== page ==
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Empirical analysis of the national treatment obligation under the WTO: The case of Japanese shochu

Naoshi Doi and Hiroshi Ohashi ()

Journal of the Japanese and International Economies, 2017, vol. 46, issue C, 43-52

Abstract: The national treatment obligation, along with the most favored nation obligation, is an important principle of non-discrimination adopted by the World Trade Organization. It requires that foreign products be treated no less favorably than national products. This paper empirically examines the 1996 WTO recommendation that a Japanese distilled alcoholic beverage, shochu, be classed as a “directly competitive or substitutable product” with regard to other distilled drinks, and thus that not taxing similarly be in violation of its national treatment obligation. Demand estimates obtained from a random-coefficient discrete-choice model reveal that a substitution pattern of shochu is far more complicated than that presumed by the WTO. Upon the WTO recommendation, Japan made all distilled alcoholic beverages be taxable at the same level. Our simulation analysis indicates that the tax revision, while it reduced the tax revenue, improved Japanese national welfare.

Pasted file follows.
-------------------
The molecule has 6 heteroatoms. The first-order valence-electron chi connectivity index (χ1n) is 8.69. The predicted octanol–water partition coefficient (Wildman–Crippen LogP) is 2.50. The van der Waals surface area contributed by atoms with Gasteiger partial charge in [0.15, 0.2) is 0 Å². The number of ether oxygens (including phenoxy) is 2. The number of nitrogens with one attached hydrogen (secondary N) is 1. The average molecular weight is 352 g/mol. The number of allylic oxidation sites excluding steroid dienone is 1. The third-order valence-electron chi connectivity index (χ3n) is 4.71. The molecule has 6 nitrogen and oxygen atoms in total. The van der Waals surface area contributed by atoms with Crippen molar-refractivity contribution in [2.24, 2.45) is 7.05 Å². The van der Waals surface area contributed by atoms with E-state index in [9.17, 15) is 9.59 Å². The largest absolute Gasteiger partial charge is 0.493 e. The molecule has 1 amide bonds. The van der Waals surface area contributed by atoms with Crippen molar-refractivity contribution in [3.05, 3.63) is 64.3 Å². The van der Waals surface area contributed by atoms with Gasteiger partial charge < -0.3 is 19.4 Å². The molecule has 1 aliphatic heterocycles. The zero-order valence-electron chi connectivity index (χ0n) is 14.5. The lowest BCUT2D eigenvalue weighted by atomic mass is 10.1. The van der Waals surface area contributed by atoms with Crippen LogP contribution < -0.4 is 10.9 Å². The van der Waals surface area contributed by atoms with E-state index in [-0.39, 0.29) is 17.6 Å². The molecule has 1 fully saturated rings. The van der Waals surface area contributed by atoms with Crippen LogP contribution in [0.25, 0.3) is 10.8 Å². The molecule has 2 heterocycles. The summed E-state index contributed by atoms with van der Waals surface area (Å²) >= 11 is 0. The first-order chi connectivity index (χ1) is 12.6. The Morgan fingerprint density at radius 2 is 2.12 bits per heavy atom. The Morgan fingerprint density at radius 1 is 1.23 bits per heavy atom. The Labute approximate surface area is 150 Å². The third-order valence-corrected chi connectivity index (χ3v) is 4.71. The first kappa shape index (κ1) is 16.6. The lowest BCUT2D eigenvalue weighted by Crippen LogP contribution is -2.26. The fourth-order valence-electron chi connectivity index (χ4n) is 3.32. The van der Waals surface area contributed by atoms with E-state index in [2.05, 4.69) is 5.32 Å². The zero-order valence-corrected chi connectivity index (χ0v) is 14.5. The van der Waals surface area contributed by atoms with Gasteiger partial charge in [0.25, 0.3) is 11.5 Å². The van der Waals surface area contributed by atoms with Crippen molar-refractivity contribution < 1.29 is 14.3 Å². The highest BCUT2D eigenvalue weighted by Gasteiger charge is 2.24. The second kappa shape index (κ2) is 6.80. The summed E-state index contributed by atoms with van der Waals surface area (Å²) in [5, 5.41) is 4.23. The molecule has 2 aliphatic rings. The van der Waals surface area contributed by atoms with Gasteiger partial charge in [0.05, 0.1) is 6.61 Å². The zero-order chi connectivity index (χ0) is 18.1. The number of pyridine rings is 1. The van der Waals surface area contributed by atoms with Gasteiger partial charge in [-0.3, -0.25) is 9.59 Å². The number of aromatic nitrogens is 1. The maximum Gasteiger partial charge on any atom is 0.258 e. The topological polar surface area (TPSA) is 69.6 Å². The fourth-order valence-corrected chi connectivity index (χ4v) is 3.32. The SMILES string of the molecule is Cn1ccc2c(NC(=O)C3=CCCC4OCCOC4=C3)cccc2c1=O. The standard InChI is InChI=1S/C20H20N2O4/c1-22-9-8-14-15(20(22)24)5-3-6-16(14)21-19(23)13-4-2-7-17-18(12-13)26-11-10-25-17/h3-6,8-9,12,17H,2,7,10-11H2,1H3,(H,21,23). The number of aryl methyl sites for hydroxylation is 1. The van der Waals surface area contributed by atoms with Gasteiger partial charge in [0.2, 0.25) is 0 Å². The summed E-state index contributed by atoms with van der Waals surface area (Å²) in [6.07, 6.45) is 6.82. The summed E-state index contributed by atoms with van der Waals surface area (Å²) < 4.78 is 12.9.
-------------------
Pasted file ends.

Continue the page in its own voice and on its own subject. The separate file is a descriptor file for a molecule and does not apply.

Keywords: National treatment obligation; WTO; Random-coefficient discrete-choice model; SSNIP test (search for similar items in EconPapers)
JEL-codes: F13 L66 H21 (search for similar items in EconPapers)
Date: 2017
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Working Paper: Empirical Analysis of the National Treatment Obligation Under the WTO: The Case of Japanese Shochu (2012) Downloads
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DOI: 10.1016/j.jjie.2017.08.001

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